Skip to main content


You May Be Owed Money!

November 30, 2012

Have you been paid for all hours you worked? Some employees have reported that their paychecks did not accurately reflect hours worked.  For example: employees were paid for approximately 69 hours instead of 72 hours or were shortchanged on overtime hours. Check your paystubs and make sure this has not happened to you!  If Tarzana has not paid you for all the hours you worked, fill out a payroll correction form and give it to your manager. If the hospital made the error, the hospital is required to pay you the money owed within three business days!

Tarzana AMI Retirement

For employees who worked at Tarzana when it was owned by AMI, your retirement funds are being handled by one of two companies. Call Tenet at (800) 372-4015 to find out which company is handling your retirement money, for information about payout, and to provide them with your current contact information.

ER Steward Sandy Thompson did just that. She confirmed the amount she will receive upon retirement and provided them with her most recent contact information. Don’t forget about this money; you earned it and it is there for you. Take care of this now so it does not become a problem later.

Clinical Ladder

One of our proudest accomplishments during past contract negotiations has been our Clinical Ladder. Over the last two years, a number of employees have climbed the Clinical Ladder, leading to increased education and improved nursing standards.

One great feature of our ladder is that all standards are objective. When we first started, management had a committee which determined Clinical Nurse levels. It was subjective and led to favoritism. We fought for objective standards so that everyone would know exactly what was expected to qualify for each level

121RN Scholarship Awarded

Congratulations to John Gallardo, ER, who won the Tarzana Chapter 121RN $1,000 scholarship in order to further his education. Sandy Thompson, ER steward says: “John is an excellent RN and has worked hard to achieve his BSN. We value his knowledge and skills – not only in the ER, but also on union committees. He currently serves on the Patient Classification Committee.”


Bargaining Team Elections

December 12, 2012 6 a.m. to 8 a.m. / 11 a.m. to 2 p.m. / 6 p.m. to 8 p.m. Cafeteria

Come on your lunch, before or after shift, or on your day off to vote for our new Bargaining Team. This team serves on the front lines when fighting for our next contract in 2013!

CDPH Cites Neighboring Hospital For Title 22 Violations

The California Department of Public Health just filed two deficiency notices against a nearby hospital for poor staffing practices. At the Patient Care Committee meeting this week, we brought this to the attention of management and requested that they work with us to address staffing concerns at Tarzana. Title 22 Rules for Step Down and Telemetry units are outlined below:

Step Down: Per Title 22, Section 70217(a)9, the licensed nurse to patient ratio in a step down unit shall be 1:4 or fewer at all times.  Commencing January 1, 2008, the licensed nurse to patient ratio in a step down unit shall be 1:3 or fewer at all times.  A “step down unit” is defined as a unit which is organized, operated, and maintained to provide for the monitoring and care of patients with moderate or potentially severe physiologic instability requiring technical support but not necessarily artificial life support. Step down patients are those patients who require less care than intensive care, but more than that which is available from medical/surgical care. “Artificial life support” is defined as a system that uses medical technology to aid, support, or replace a vital function of the body that has been seriously damaged. “Technical support” is defined as specialized equipment and/or personnel providing for invasive monitoring, telemetry, or mechanical ventilation, for the immediate amelioration or remediation of severe pathology.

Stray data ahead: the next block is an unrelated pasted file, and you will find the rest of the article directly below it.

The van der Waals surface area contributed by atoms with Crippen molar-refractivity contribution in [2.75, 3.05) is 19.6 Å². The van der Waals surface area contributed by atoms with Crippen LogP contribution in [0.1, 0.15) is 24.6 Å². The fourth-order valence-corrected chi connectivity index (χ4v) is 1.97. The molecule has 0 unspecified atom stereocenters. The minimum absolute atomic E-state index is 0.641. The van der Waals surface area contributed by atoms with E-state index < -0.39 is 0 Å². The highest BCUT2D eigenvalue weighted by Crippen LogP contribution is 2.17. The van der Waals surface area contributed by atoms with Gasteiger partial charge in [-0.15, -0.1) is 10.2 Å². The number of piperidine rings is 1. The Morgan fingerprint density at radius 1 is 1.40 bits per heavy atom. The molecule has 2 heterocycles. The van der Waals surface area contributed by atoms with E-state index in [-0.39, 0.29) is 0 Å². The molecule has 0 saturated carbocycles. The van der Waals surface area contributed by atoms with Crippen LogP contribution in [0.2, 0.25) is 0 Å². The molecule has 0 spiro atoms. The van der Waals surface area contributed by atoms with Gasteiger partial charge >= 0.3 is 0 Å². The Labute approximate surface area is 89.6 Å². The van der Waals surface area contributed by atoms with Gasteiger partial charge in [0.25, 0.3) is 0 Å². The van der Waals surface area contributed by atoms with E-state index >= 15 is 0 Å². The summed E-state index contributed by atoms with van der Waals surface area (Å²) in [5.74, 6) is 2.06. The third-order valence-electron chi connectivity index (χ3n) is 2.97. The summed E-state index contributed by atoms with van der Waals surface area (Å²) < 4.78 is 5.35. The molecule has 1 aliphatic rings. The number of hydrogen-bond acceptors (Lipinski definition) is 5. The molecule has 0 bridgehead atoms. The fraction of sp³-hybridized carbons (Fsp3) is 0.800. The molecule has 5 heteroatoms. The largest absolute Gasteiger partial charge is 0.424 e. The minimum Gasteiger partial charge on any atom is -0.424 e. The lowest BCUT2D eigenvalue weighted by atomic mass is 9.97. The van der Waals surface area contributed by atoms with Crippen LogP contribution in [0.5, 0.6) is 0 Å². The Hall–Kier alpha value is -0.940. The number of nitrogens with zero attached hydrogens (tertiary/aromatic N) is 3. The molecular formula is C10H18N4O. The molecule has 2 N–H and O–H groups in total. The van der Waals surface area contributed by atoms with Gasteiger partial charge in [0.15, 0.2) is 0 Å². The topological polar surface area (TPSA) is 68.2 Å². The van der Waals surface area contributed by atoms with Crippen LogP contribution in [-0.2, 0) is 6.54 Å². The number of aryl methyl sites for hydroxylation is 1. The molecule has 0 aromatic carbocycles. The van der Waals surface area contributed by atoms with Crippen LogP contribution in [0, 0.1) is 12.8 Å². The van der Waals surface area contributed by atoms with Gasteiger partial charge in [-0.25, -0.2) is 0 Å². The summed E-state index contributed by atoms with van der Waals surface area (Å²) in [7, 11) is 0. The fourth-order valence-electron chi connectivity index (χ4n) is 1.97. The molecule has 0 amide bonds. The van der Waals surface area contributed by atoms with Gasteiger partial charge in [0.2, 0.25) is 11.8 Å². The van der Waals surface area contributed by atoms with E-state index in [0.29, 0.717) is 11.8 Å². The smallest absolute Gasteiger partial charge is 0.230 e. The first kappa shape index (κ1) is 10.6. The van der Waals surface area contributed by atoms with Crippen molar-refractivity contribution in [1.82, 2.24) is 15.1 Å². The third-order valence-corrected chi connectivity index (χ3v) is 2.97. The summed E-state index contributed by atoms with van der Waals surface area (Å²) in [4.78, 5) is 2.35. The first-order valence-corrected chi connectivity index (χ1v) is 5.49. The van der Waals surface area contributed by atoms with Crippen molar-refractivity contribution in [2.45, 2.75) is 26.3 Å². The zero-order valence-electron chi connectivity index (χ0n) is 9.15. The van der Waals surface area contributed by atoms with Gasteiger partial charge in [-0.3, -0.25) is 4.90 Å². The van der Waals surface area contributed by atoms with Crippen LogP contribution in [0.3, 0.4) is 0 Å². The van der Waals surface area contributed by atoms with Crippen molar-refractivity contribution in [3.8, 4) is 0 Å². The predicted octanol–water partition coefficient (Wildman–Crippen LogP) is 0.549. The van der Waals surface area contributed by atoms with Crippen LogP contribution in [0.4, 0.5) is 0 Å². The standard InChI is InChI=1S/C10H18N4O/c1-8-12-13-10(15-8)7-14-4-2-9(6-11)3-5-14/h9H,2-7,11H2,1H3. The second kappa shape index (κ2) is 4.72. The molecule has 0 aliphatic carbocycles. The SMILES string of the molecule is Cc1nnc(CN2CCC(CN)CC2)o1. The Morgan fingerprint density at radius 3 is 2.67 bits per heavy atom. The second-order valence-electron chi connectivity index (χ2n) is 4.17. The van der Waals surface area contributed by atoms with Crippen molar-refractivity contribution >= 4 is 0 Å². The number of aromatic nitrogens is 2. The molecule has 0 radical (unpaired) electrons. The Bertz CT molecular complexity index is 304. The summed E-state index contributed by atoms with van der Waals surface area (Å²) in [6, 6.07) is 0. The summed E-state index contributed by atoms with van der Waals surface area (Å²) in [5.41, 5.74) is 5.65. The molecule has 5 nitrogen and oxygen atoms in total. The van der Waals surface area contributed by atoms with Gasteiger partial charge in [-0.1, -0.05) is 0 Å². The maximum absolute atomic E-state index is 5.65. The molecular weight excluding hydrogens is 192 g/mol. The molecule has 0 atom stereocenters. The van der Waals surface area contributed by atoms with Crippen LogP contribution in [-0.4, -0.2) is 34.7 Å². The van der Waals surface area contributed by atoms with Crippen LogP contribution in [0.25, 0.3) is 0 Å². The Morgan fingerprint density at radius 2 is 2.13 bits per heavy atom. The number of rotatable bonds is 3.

Telemetry: According to Title 22, Section 70217(a)10, the licensed nurse to patient ratio in a telemetry unit shall be 1:5 or fewer at all times.  Commencing January 1, 2008, the licensed nurse to patient ratio in a telemetry unit shall be 1:4 or fewer at all times.  “Telemetry unit” is defined as a unit organized, operated and maintained to provide care for and continuous cardiac monitoring of patients in a stable condition, having or suspected of having a cardiac condition or a disease requiring the electronic monitoring, recording, retrieval and display of cardiac electrical signals. “Telemetry unit” as defined in these regulations does not include fetal monitoring or fetal surveillance.

Providence Retirement Plans Begin Jan. 1

Our new retirement plan starts on January 1, 2013.  There will be three plans: a 401 (a), which is solely a Providence contribution, a 403 (b), a matching plan similar to what we have now, and a 457 (b), which just allows you to invest your funds. For more information go to

New 401 (a) Service Plan

No employee contribution

0 – 9 Years of service – 3%  Providence contribution

10 – 14 Years of service – 5%  Providence contribution

Over 15 Years of service – 6%  Providence contribution

403 (b) Value Plan

457 (b) Plan

If an employee maxes out on the contribution s/he makes to the Value Plan, there is be a 457(b) plan to which contributions can be made on a pre-tax basis.

There are many more specifics regarding retirement to be considered. To learn more about the plans, go to